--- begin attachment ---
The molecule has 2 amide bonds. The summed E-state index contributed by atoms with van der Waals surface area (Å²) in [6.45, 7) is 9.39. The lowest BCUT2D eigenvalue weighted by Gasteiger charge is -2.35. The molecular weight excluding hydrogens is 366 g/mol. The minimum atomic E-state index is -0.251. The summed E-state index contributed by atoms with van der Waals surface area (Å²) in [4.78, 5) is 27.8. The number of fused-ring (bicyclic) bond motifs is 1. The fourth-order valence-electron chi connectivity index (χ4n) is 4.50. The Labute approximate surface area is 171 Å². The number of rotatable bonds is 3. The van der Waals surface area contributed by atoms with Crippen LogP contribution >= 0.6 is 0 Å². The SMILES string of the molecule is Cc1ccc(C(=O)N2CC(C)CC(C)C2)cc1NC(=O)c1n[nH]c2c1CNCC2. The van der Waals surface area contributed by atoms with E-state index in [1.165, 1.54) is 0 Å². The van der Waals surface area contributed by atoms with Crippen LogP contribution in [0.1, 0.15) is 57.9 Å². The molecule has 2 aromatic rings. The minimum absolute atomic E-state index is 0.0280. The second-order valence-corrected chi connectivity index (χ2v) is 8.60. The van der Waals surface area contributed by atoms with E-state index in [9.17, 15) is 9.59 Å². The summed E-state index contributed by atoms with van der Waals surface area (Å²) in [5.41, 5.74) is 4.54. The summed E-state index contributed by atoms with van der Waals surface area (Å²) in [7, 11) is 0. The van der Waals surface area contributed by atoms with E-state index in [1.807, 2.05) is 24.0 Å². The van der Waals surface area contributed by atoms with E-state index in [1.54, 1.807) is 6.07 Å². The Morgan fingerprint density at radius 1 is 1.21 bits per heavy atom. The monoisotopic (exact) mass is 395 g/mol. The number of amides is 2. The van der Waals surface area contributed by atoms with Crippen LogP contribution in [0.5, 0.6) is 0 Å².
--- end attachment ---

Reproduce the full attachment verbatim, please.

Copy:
The molecule has 2 amide bonds. The summed E-state index contributed by atoms with van der Waals surface area (Å²) in [6.45, 7) is 9.39. The lowest BCUT2D eigenvalue weighted by Gasteiger charge is -2.35. The molecular weight excluding hydrogens is 366 g/mol. The minimum atomic E-state index is -0.251. The summed E-state index contributed by atoms with van der Waals surface area (Å²) in [4.78, 5) is 27.8. The number of fused-ring (bicyclic) bond motifs is 1. The fourth-order valence-electron chi connectivity index (χ4n) is 4.50. The Labute approximate surface area is 171 Å². The number of rotatable bonds is 3. The van der Waals surface area contributed by atoms with Crippen LogP contribution >= 0.6 is 0 Å². The SMILES string of the molecule is Cc1ccc(C(=O)N2CC(C)CC(C)C2)cc1NC(=O)c1n[nH]c2c1CNCC2. The van der Waals surface area contributed by atoms with E-state index in [1.165, 1.54) is 0 Å². The van der Waals surface area contributed by atoms with Crippen LogP contribution in [0.1, 0.15) is 57.9 Å². The molecule has 2 aromatic rings. The minimum absolute atomic E-state index is 0.0280. The second-order valence-corrected chi connectivity index (χ2v) is 8.60. The van der Waals surface area contributed by atoms with E-state index in [9.17, 15) is 9.59 Å². The summed E-state index contributed by atoms with van der Waals surface area (Å²) in [5.41, 5.74) is 4.54. The summed E-state index contributed by atoms with van der Waals surface area (Å²) in [7, 11) is 0. The van der Waals surface area contributed by atoms with E-state index in [1.807, 2.05) is 24.0 Å². The van der Waals surface area contributed by atoms with E-state index in [1.54, 1.807) is 6.07 Å². The Morgan fingerprint density at radius 1 is 1.21 bits per heavy atom. The monoisotopic (exact) mass is 395 g/mol. The number of amides is 2. The van der Waals surface area contributed by atoms with Crippen LogP contribution in [0.5, 0.6) is 0 Å².